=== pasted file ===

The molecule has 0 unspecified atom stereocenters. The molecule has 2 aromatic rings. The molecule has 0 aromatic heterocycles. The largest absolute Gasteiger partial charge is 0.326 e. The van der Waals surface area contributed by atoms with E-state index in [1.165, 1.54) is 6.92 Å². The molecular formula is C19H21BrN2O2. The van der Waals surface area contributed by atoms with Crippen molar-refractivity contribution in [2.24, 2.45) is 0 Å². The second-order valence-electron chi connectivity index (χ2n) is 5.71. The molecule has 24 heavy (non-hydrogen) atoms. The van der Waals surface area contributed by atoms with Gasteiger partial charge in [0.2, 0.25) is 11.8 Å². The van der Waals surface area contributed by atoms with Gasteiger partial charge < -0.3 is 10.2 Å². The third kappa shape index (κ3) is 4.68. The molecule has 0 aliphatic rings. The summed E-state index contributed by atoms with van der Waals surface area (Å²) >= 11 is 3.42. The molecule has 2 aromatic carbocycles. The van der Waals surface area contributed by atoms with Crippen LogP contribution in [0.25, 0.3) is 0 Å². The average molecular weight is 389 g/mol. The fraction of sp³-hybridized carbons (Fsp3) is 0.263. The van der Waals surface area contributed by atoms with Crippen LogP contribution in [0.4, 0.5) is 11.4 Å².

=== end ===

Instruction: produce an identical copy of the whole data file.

The molecule has 0 unspecified atom stereocenters. The molecule has 2 aromatic rings. The molecule has 0 aromatic heterocycles. The largest absolute Gasteiger partial charge is 0.326 e. The van der Waals surface area contributed by atoms with E-state index in [1.165, 1.54) is 6.92 Å². The molecular formula is C19H21BrN2O2. The van der Waals surface area contributed by atoms with Crippen molar-refractivity contribution in [2.24, 2.45) is 0 Å². The second-order valence-electron chi connectivity index (χ2n) is 5.71. The molecule has 24 heavy (non-hydrogen) atoms. The van der Waals surface area contributed by atoms with Gasteiger partial charge in [0.2, 0.25) is 11.8 Å². The van der Waals surface area contributed by atoms with Gasteiger partial charge < -0.3 is 10.2 Å². The third kappa shape index (κ3) is 4.68. The molecule has 0 aliphatic rings. The summed E-state index contributed by atoms with van der Waals surface area (Å²) >= 11 is 3.42. The molecule has 2 aromatic carbocycles. The van der Waals surface area contributed by atoms with Crippen LogP contribution in [0.25, 0.3) is 0 Å². The average molecular weight is 389 g/mol. The fraction of sp³-hybridized carbons (Fsp3) is 0.263. The van der Waals surface area contributed by atoms with Crippen LogP contribution in [0.4, 0.5) is 11.4 Å².